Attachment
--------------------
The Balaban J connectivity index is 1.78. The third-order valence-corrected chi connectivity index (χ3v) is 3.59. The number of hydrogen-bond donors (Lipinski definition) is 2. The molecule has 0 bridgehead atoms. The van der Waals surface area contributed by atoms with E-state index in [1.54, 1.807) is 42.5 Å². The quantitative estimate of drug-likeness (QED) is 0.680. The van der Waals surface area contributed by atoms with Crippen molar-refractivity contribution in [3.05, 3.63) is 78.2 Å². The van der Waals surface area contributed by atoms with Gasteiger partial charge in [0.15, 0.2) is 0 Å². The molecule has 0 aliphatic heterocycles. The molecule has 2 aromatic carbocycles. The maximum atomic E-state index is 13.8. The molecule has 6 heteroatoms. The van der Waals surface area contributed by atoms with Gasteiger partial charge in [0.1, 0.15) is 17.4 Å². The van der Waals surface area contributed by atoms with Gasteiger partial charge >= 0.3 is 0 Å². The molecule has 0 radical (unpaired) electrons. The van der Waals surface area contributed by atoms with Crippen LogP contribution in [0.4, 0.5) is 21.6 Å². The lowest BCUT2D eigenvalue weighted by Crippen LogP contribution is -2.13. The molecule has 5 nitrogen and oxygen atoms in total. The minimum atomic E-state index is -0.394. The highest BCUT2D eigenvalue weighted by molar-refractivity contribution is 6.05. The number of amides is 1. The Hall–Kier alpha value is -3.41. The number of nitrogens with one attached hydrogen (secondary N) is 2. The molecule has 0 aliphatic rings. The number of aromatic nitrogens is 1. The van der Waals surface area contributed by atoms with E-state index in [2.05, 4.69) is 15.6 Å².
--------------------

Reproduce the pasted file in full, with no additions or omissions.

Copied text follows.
The Balaban J connectivity index is 1.78. The third-order valence-corrected chi connectivity index (χ3v) is 3.59. The number of hydrogen-bond donors (Lipinski definition) is 2. The molecule has 0 bridgehead atoms. The van der Waals surface area contributed by atoms with E-state index in [1.54, 1.807) is 42.5 Å². The quantitative estimate of drug-likeness (QED) is 0.680. The van der Waals surface area contributed by atoms with Crippen molar-refractivity contribution in [3.05, 3.63) is 78.2 Å². The van der Waals surface area contributed by atoms with Gasteiger partial charge in [0.15, 0.2) is 0 Å². The molecule has 0 aliphatic heterocycles. The molecule has 2 aromatic carbocycles. The maximum atomic E-state index is 13.8. The molecule has 6 heteroatoms. The van der Waals surface area contributed by atoms with Gasteiger partial charge in [0.1, 0.15) is 17.4 Å². The van der Waals surface area contributed by atoms with Gasteiger partial charge >= 0.3 is 0 Å². The molecule has 0 radical (unpaired) electrons. The van der Waals surface area contributed by atoms with Crippen LogP contribution in [0.4, 0.5) is 21.6 Å². The lowest BCUT2D eigenvalue weighted by Crippen LogP contribution is -2.13. The molecule has 5 nitrogen and oxygen atoms in total. The minimum atomic E-state index is -0.394. The highest BCUT2D eigenvalue weighted by molar-refractivity contribution is 6.05. The number of amides is 1. The Hall–Kier alpha value is -3.41. The number of nitrogens with one attached hydrogen (secondary N) is 2. The molecule has 0 aliphatic rings. The number of aromatic nitrogens is 1. The van der Waals surface area contributed by atoms with E-state index in [2.05, 4.69) is 15.6 Å².